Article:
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Voicemail for Disasters – Reader Comments on Price

The telcos have told the FCC that they think the cost of providing free voicemail to subscribers displaced by a Katrina-like emergency would be a substantial obstacle. I calculated a capital cost of less than a penny per subscriber to provide every subscriber with ten megs of storage for voicemail.  Reader DG Lewis points out, correctly, that there may be licensing costs involved.  Here’s his comment in full:

“Another suggestion would be to reach out to one or more voicemail system providers and engage their support - and provide some more realistic cost figures than ‘a penny a mailbox’.

“Sure, disk storage is cheap - but the cost of voicemail systems isn't in the hardware, it's amortizing the software development and support. You will not be taken seriously telling the FCC that voicemail costs a penny a mailbox when carriers are able to take them purchase orders written to Comverse and Avaya with prices of a couple of bucks per mailbox. Unless you plan to go into the voicemail development business and sell the carriers two million lines of voicemail capacity for $20k.”

I am NOT planning to go into this business (important disclaimer since I am pushing for the VM requirement).

I liked Lewis’ suggestion that we get the opinion of a VM expert so I urged Craig Walker, founder of voicemail provider GrandCentral, to comment.  Here’s what he wrote:

“Great entry. In response to some of the prior comments here, it is true that voicemail costs can be more than the raw storage costs. However, most of these costs are licensing costs by the voicemail vendor. If there is a decision to require the telcos to provide voicemail temporarily in an emergency, that order might also be able to provide relief for these licensing costs as well, particularly if the service is only being provided temporarily. As such the true costs would only be for incremental storage costs.

“Regardless, the costs to the telcos all depends on their specific voicemail systems and agreements with their vendors. Its also likely they might have a license for nearly unlimited accounts, in which case the incremental license costs would be zero, or they might have (God forbid) built their own systems...which again would have the incremental costs down to the storage costs.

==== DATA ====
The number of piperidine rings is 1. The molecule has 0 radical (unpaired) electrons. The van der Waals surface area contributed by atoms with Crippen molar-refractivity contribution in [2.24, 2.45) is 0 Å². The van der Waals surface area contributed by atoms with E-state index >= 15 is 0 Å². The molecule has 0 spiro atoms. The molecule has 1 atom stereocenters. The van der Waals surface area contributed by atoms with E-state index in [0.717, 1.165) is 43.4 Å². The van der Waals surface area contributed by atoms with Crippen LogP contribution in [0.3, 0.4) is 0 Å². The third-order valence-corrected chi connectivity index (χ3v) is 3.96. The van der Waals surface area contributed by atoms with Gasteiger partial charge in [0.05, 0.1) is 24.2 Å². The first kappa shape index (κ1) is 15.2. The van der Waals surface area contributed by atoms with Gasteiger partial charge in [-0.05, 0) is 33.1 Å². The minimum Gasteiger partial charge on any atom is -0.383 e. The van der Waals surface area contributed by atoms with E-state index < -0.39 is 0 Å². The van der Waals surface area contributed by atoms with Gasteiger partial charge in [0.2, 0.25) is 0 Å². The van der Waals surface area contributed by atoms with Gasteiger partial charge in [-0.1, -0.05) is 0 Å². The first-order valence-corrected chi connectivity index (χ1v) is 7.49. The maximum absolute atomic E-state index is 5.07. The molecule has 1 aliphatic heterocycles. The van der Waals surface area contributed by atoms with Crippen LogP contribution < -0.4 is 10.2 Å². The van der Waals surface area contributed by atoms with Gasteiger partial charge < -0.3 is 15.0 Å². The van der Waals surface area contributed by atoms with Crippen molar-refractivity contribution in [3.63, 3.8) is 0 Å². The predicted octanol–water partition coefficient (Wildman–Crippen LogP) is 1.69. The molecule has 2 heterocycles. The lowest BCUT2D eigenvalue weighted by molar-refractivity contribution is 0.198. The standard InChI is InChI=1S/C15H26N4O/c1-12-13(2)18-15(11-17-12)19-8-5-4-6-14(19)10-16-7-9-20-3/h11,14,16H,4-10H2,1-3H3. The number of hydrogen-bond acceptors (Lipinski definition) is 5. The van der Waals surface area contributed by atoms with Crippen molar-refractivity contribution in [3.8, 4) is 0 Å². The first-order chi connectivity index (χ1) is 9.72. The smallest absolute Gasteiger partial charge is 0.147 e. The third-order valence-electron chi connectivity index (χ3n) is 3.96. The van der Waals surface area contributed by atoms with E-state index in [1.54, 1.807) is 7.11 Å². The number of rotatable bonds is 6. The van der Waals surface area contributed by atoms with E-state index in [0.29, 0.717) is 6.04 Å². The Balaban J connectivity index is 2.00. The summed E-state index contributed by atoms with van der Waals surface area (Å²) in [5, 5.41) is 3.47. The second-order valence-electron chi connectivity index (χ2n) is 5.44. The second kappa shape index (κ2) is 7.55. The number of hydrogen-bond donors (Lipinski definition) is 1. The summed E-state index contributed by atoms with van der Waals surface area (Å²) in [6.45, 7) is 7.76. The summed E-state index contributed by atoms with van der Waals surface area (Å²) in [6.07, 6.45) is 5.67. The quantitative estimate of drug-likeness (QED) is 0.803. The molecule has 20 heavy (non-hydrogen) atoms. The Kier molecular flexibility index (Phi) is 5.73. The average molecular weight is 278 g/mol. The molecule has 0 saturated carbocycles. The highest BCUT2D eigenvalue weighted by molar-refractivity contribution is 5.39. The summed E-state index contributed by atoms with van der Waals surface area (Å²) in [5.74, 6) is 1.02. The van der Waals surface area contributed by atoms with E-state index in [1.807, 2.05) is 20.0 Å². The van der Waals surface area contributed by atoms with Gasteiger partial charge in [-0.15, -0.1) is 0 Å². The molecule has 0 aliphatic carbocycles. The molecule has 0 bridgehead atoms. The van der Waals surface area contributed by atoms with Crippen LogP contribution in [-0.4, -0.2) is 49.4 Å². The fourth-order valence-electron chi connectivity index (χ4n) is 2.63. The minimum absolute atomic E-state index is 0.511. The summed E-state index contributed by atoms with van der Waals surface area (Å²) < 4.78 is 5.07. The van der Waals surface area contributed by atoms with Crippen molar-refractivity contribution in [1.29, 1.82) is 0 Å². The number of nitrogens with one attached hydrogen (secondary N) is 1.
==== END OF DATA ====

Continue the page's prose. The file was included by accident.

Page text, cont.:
“We (GrandCentral) built our own voicemail as we weren't interested in paying the high licensing costs described above and are now able to offer free local phone numbers and voicemail to the homeless and temporarily displaced in the San Francisco Bay Area through our Project CARE initiative (kudos to PacWest Telecomm for providing the DIDs for free). If a 12 person start-up that has been in business for 6 months can do it, I'm certain the RBOCs should be able to figure it out.”

Now I know from my time at AT&T that it can be very expensive to do very simple things in a huge bureaucracy and Craig may be too generous in assuming that an RBOC can do what his twelve person startup can.  So let’s do a reductio ad aburdsum on the cost argument and put it behind us forever.

Telcos sell voice mail to their customers for between $4 and $7/month.  We’ll assume that there is NO profit at $4, that this is the true cost to them.  I know this assumption is absurd but I want to prove a point.  Now let’s assume that, in any given year, one percent of a telco’s customers need to be given free voice mail for an average time of three months each.  Again a very exaggerated assumption.  If the telco is going to recover this cost by increasing prices to the whole customer base (because this is insurance for the whole customer base), the monthly price increase would be one penny. Here’s an example:

Megatel has 10,000,000 subscribers.  By our assumptions, 100,000 (one percent) will need disaster voicemail each year.  That’s 300,000 months of voicemail which we are assuming cost Megatel an astronomical $4/month each or $1,200,000 total.  With 10,000,000 subscribers there are 120,000,000 monthly bills sent out each year. If each of them is one penny higher, Megatel recovers its $1,200,000.  If there aren’t many disasters, they get to keep it.

Of course, Megatel could also hire Craig Walker or someone else competent and reduce this cost by 99%.

I posted here about the trip Jeff Pulver and I made to Washington, DC to push for better telecommunications preparation for disasters which leave cities in exile.  Jeff posted here.

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